I don’t know. It was just a feeling I had.
    I can understand why some would question–and I mean queston, not slam on the poor girl–the interview done after her release, but the initial video? I was shocked to hear that there are people who actually consider that to be real and conducted without threat.
    At any rate, Jill, thanks for not letting me eat my words. We here in the Boston area are proud and honored that your first step back onto U.S. soil was in this city. Welcome home girlfriend! 🙂

  9. Ellen Newby April 3, 2006 at 1:06 am

    I am glad also Jill is back home and is okay and I wish her well for the “rest of her life.” Some rightwing bloggers told me in private emails that that every white Western woman who is kidnapped by Muslims is gang raped and brainwashed by her kidnappers” relating this to the Carroll saga. I just find it sad that so many rightwingers would even believe such crap and spread it around the Internet. It just goes to show how deep their heads are in the gutter, and the person who emailed this has a PHD and is famous! O woe is us! O woe is the USA!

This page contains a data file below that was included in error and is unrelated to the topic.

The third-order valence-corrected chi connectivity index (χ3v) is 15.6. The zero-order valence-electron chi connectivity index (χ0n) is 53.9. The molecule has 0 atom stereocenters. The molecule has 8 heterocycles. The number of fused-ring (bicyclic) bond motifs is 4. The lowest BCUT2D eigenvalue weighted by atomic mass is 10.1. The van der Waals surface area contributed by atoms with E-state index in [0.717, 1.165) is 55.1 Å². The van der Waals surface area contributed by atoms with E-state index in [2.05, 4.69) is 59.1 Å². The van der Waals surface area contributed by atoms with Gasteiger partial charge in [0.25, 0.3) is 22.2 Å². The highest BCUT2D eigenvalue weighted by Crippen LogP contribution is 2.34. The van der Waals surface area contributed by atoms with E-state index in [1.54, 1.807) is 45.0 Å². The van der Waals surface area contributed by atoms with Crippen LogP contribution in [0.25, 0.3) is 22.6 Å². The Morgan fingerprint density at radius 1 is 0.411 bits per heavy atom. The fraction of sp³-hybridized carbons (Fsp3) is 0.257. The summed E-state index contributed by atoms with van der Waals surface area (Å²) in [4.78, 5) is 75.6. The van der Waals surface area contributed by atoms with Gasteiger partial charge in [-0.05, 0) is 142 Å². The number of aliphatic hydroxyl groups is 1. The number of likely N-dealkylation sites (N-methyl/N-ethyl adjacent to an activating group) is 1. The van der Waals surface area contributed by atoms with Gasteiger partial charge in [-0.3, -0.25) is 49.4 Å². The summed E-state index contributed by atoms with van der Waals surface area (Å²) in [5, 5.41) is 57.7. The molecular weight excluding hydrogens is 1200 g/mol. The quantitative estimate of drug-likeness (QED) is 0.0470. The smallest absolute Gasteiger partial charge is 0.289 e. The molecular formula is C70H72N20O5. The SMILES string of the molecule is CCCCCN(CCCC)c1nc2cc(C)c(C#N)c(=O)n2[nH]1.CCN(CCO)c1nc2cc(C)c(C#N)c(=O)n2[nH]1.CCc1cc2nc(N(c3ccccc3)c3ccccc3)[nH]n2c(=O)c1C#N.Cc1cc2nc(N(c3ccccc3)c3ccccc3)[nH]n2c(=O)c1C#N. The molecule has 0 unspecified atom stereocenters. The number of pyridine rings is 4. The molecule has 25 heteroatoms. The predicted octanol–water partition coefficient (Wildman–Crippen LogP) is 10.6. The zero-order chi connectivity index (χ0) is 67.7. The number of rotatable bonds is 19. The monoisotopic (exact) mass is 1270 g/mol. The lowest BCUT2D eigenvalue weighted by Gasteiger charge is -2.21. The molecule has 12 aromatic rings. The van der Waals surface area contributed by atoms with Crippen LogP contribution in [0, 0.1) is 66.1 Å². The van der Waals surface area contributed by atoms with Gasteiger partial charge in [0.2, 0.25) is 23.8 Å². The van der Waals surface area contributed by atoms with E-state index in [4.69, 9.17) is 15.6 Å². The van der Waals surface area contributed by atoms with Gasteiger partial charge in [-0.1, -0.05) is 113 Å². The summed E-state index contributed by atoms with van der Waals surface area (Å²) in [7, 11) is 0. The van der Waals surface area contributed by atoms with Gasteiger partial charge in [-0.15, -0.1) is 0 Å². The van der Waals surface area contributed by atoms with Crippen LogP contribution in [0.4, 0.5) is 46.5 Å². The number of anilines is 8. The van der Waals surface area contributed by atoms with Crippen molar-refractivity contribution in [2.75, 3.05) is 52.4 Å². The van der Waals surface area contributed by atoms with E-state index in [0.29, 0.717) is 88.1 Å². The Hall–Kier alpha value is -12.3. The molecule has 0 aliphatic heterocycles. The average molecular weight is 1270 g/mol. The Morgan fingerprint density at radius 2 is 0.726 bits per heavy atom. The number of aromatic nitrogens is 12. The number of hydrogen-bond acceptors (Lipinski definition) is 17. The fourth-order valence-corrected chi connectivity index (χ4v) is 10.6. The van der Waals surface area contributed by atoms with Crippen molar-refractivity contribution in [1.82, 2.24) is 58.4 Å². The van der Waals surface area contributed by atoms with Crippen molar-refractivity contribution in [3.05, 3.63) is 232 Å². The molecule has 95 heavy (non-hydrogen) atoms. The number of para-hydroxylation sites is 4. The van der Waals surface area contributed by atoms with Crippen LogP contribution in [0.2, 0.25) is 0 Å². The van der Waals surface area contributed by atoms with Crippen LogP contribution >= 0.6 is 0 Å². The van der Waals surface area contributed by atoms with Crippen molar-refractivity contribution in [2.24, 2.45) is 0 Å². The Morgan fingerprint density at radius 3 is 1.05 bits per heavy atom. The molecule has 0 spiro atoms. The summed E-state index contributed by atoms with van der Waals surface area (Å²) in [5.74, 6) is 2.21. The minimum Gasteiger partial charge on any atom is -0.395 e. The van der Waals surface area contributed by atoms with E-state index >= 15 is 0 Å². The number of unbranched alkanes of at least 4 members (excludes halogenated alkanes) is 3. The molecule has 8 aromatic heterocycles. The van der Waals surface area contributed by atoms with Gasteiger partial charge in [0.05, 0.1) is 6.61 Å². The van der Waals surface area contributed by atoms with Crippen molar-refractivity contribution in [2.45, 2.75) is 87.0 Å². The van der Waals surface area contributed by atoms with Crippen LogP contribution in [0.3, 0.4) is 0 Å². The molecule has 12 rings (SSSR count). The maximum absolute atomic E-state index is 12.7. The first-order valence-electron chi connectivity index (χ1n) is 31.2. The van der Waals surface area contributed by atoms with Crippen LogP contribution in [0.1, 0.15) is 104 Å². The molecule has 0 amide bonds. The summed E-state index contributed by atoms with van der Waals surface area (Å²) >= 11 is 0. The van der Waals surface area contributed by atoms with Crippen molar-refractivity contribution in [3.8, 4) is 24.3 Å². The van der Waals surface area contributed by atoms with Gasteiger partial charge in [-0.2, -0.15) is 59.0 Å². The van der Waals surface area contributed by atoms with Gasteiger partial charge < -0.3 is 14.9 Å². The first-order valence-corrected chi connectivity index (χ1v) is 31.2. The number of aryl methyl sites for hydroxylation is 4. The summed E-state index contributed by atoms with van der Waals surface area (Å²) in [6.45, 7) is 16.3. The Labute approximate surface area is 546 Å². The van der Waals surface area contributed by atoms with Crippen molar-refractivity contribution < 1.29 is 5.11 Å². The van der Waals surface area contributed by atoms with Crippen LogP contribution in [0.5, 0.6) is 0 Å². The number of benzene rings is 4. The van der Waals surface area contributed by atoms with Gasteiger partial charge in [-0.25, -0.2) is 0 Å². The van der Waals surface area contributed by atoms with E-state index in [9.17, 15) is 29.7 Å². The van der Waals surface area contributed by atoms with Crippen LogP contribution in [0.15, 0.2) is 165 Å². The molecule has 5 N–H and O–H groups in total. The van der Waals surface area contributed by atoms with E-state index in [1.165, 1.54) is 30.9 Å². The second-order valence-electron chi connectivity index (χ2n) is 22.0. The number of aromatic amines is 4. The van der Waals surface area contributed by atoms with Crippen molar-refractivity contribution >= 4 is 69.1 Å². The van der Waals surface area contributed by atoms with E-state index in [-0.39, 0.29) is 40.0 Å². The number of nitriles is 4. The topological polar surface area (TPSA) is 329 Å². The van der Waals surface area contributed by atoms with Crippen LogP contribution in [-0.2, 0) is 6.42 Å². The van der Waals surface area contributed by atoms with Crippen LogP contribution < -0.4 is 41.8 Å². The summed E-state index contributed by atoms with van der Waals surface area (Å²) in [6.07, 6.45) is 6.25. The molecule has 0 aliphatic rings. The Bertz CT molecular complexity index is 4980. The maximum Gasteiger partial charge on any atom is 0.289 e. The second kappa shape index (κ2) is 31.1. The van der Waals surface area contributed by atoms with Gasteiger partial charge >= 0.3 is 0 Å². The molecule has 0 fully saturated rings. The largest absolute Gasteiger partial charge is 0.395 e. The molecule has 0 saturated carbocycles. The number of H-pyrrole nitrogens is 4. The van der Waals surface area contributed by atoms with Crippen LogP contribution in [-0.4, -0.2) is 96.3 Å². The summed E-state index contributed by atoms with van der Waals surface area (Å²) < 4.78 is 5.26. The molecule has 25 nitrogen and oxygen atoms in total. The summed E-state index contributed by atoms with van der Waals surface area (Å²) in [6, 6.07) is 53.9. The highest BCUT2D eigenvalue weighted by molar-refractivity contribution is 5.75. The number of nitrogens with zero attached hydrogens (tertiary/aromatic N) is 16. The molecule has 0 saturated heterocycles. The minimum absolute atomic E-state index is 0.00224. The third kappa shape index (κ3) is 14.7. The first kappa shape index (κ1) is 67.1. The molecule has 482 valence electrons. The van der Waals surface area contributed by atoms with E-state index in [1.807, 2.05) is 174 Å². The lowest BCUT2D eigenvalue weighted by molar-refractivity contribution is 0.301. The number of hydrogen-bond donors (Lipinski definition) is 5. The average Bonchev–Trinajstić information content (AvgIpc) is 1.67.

10. Edward Robby April 3, 2006 at 1:11 am

    I neither prayed for Jill nor invoked any god for her release, but I am one happy dude that she is free and back on free soil. I didn’t pray because I don’t believe in any ancient god from the past, and these ancient gods from the past are exactly what is wrong with the entire Middle East and terrorism situation. People: stop praying, stop preying, and start using your brains. Most of you are still living in the Dark Ages and that is why Jill as kidnapped. The reason she was released is not because some god answered your prayers BUT because some cool heads behind the scenes worked this all out. Bravo for cool heads, bravo for humanitarian ideals. Not the question is this: will Jill go back to Iraq. I pray to God, and this time I do pray, that she will NOT go back there. But I fear, fear, that she will. Please someone stop her. Keep her safe in the USA. Give her a job teaching journalism at some nice college and keep her safe and sound. There will be a book she will write, huge advance, like one million dollars, and a movie, next, and she will be in demand on the lecture circuit for years. She deserves a good life, after all she has been through now. God bless you, Jill Carroll, even if there is no you know what up there watching over all of us!

  11. kinzi April 3, 2006 at 1:52 am

    Edward Robby, ok, ok, enough already. You are one evangelistic Atheist, putting a God-believing evangelical Christian to shame with your zeal. Maybe be if I come on as strong as you do I’ll win some converts? Yeesh. BUT, I do notice that when there is fear for Jill’s safety involved, you will ask God for help. Does show you have a tender heart. Cool heads and fervent hearts work together.